I doubt that the conclusion in the second last para of the article can lead to change in IA’s view from “corporate police” to “trusted advisers” but whose views can easily be by-passed/ ignored by the operating management and hence end up diminishing their important in the Company. True, the value will be developed but only after management end up ignoring IA’s advice which may lead to big losses or as you would say unsuccessful attempt at achieving success.

    Also, any thing that speed up and taking more efficient/ informed actions by the management may also result in by passing levels of risk appetite that may be unacceptable to the board/ stakeholders. Don’t you think that the ideal role would lie somewhere in between corporate police and trusted adviser?

    • Norman Marks
      September 12, 2015 at 3:03 PM

      The post is really about risk management rather than internal audit. But some of the same lessons apply. Internal audit must be committed to helping the organization succeed, not just pointing to errors it has made. Yet there is value in identifying actions that should not have been taken, whether fraudulent or learning opportunities.

  4. Leonard Gavin
    September 14, 2015 at 1:44 AM

    Norman, your 4 points that you convey so well are exactly where the practice of risk management should be heading, and i think could almost be the benchmark of performance for the foreseeable future.

    if i could pick 2 points where a ‘risk practioner’ worth their salt should focus themselves it is on focusing the conversation on success and removing the techno bablle.which is so entwined at this point in time.

  5. September 14, 2015 at 7:07 AM

    I became immersed in risk management in 1998 and 1999 while I was consulting at Fortune 1000 companies to help them prepare for the Year 2000 (Y2K) issue. My marketing people tell me to stop saying this because it gives the impression that I’m living 15 years behind present day. I disagree. The unique feature of the Y2K problem was that the deadline could not change! This meant that for any organization to succeed it had to dramatically shorten the “management leash” on all initiatives related to the goal of avoiding business problems on January 1, 2000. I still view risk management as shortening the management leash for all things related to achieving the organization’s goals and objectives.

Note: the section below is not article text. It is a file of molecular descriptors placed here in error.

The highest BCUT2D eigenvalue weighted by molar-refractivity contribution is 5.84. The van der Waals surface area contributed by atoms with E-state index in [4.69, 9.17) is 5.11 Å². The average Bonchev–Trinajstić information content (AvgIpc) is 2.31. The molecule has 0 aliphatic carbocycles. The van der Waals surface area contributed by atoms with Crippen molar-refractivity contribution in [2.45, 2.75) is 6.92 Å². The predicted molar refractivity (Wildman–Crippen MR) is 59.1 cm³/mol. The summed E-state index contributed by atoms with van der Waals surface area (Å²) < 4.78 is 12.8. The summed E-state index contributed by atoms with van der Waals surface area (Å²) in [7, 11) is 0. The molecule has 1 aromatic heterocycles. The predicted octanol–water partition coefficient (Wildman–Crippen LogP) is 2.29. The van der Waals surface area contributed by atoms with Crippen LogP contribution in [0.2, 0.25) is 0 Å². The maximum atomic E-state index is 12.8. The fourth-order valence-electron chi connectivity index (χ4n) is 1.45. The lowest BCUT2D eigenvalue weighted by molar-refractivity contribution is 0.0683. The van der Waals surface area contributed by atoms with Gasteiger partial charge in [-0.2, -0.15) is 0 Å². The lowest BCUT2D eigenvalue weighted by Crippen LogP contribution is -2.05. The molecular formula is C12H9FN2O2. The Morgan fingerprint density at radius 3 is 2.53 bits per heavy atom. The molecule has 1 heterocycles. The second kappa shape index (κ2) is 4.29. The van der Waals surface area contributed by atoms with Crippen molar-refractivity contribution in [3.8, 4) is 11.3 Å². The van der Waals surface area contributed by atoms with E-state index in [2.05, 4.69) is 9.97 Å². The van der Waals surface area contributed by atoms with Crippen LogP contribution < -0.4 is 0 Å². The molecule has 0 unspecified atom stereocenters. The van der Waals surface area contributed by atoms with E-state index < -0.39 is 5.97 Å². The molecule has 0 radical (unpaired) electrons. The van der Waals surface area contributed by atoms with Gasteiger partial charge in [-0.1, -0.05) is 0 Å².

6. Granville Lavin
    September 18, 2015 at 3:02 AM

    Vernon Grose is recognised by most of us in the safety profession as an experienced and professional operator and his thoughts are worthy of serious consideration. He comes at risk management from this legitimate perspective. This by its nature tends to be risk adverse particularly in high hazard industries were serious incidents are relatively rare but when the occur have significant impacts. If the sort of approach advocated “success is everything” prevails then incidents with serious consequences will be inevitable. In my view there are many examples where this is has been the case Deep Water Horizan springs to mind. Risk management if it is going to be taken seriuously must be relevant to the sort of organisation/industry in which it operates and the big question is defining and agreeing what is the righ level of risk appetite then perhaps measure of success can be defined.

  7. Thomas
    September 20, 2015 at 12:24 AM

    Thanks Norman,
    your 4 points are spot on. I’ve been struggling to have Board and Management focusing on risk and simultaneousley watching Risk Management forgetting about objectives. However, it is a long journey to get everybody involved and intrested, when you start from scratch. As an CAE my focus has been and will ne to have risk management continuously on the agenda to support Risk Management.

  8. September 22, 2015 at 8:44 PM

    Strongly agree with your 4 points Norman. A big issue we strike in helping organisations strengthen their risk culture is that many risk managers are great technically but not so strong on communicating & building influence.

  1. October 2, 2015 at 4:52 AM